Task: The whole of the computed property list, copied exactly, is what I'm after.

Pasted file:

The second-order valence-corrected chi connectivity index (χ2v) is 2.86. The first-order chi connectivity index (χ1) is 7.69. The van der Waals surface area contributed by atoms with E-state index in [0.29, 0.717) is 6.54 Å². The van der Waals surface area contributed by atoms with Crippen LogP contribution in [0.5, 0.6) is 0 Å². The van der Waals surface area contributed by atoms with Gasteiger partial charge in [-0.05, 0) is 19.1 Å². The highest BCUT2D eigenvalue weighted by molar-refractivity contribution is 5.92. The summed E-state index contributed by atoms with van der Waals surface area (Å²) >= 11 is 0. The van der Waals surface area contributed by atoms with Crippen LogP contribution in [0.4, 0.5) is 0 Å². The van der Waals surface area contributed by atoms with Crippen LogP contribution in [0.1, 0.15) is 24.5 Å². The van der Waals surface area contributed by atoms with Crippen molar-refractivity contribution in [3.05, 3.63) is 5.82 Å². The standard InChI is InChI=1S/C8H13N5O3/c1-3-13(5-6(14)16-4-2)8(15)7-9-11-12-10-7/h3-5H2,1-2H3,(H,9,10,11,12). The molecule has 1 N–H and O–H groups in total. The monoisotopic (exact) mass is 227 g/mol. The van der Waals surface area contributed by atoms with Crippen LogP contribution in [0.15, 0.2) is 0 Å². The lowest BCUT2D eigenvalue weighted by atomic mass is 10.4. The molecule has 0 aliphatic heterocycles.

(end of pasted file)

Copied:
The second-order valence-corrected chi connectivity index (χ2v) is 2.86. The first-order chi connectivity index (χ1) is 7.69. The van der Waals surface area contributed by atoms with E-state index in [0.29, 0.717) is 6.54 Å². The van der Waals surface area contributed by atoms with Crippen LogP contribution in [0.5, 0.6) is 0 Å². The van der Waals surface area contributed by atoms with Gasteiger partial charge in [-0.05, 0) is 19.1 Å². The highest BCUT2D eigenvalue weighted by molar-refractivity contribution is 5.92. The summed E-state index contributed by atoms with van der Waals surface area (Å²) >= 11 is 0. The van der Waals surface area contributed by atoms with Crippen LogP contribution in [0.4, 0.5) is 0 Å². The van der Waals surface area contributed by atoms with Crippen LogP contribution in [0.1, 0.15) is 24.5 Å². The van der Waals surface area contributed by atoms with Crippen molar-refractivity contribution in [3.05, 3.63) is 5.82 Å². The standard InChI is InChI=1S/C8H13N5O3/c1-3-13(5-6(14)16-4-2)8(15)7-9-11-12-10-7/h3-5H2,1-2H3,(H,9,10,11,12). The molecule has 1 N–H and O–H groups in total. The monoisotopic (exact) mass is 227 g/mol. The van der Waals surface area contributed by atoms with Crippen LogP contribution in [0.15, 0.2) is 0 Å². The lowest BCUT2D eigenvalue weighted by atomic mass is 10.4. The molecule has 0 aliphatic heterocycles.